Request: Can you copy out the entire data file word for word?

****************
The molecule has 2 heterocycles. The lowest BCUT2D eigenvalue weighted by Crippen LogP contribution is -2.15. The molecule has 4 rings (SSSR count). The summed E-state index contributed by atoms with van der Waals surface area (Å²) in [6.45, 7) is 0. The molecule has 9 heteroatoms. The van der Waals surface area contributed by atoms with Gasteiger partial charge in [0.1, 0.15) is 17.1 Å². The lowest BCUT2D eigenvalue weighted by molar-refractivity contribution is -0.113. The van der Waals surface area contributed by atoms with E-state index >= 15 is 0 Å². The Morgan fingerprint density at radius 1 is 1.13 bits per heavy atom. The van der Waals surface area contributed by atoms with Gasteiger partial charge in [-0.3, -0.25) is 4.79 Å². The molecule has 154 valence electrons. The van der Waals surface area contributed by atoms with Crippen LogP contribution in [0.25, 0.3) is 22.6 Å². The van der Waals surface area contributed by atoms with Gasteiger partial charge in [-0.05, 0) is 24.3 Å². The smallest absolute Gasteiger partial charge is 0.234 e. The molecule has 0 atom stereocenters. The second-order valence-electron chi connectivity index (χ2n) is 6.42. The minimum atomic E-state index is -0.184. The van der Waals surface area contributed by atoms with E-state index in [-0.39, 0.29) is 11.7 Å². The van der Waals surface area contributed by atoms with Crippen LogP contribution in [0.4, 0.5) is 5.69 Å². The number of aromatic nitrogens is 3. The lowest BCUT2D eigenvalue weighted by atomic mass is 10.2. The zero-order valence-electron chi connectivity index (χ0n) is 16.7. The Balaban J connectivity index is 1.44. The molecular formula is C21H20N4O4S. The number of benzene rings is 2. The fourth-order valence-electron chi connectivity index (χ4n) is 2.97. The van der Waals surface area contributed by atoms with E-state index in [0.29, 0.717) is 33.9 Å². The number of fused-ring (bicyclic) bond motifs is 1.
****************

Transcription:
The molecule has 2 heterocycles. The lowest BCUT2D eigenvalue weighted by Crippen LogP contribution is -2.15. The molecule has 4 rings (SSSR count). The summed E-state index contributed by atoms with van der Waals surface area (Å²) in [6.45, 7) is 0. The molecule has 9 heteroatoms. The van der Waals surface area contributed by atoms with Gasteiger partial charge in [0.1, 0.15) is 17.1 Å². The lowest BCUT2D eigenvalue weighted by molar-refractivity contribution is -0.113. The van der Waals surface area contributed by atoms with E-state index >= 15 is 0 Å². The Morgan fingerprint density at radius 1 is 1.13 bits per heavy atom. The van der Waals surface area contributed by atoms with Gasteiger partial charge in [-0.3, -0.25) is 4.79 Å². The molecule has 154 valence electrons. The van der Waals surface area contributed by atoms with Crippen LogP contribution in [0.25, 0.3) is 22.6 Å². The van der Waals surface area contributed by atoms with Gasteiger partial charge in [-0.05, 0) is 24.3 Å². The smallest absolute Gasteiger partial charge is 0.234 e. The molecule has 0 atom stereocenters. The second-order valence-electron chi connectivity index (χ2n) is 6.42. The minimum atomic E-state index is -0.184. The van der Waals surface area contributed by atoms with E-state index in [-0.39, 0.29) is 11.7 Å². The van der Waals surface area contributed by atoms with Crippen LogP contribution in [0.4, 0.5) is 5.69 Å². The number of aromatic nitrogens is 3. The lowest BCUT2D eigenvalue weighted by atomic mass is 10.2. The zero-order valence-electron chi connectivity index (χ0n) is 16.7. The Balaban J connectivity index is 1.44. The molecular formula is C21H20N4O4S. The number of benzene rings is 2. The fourth-order valence-electron chi connectivity index (χ4n) is 2.97. The van der Waals surface area contributed by atoms with E-state index in [0.29, 0.717) is 33.9 Å². The number of fused-ring (bicyclic) bond motifs is 1.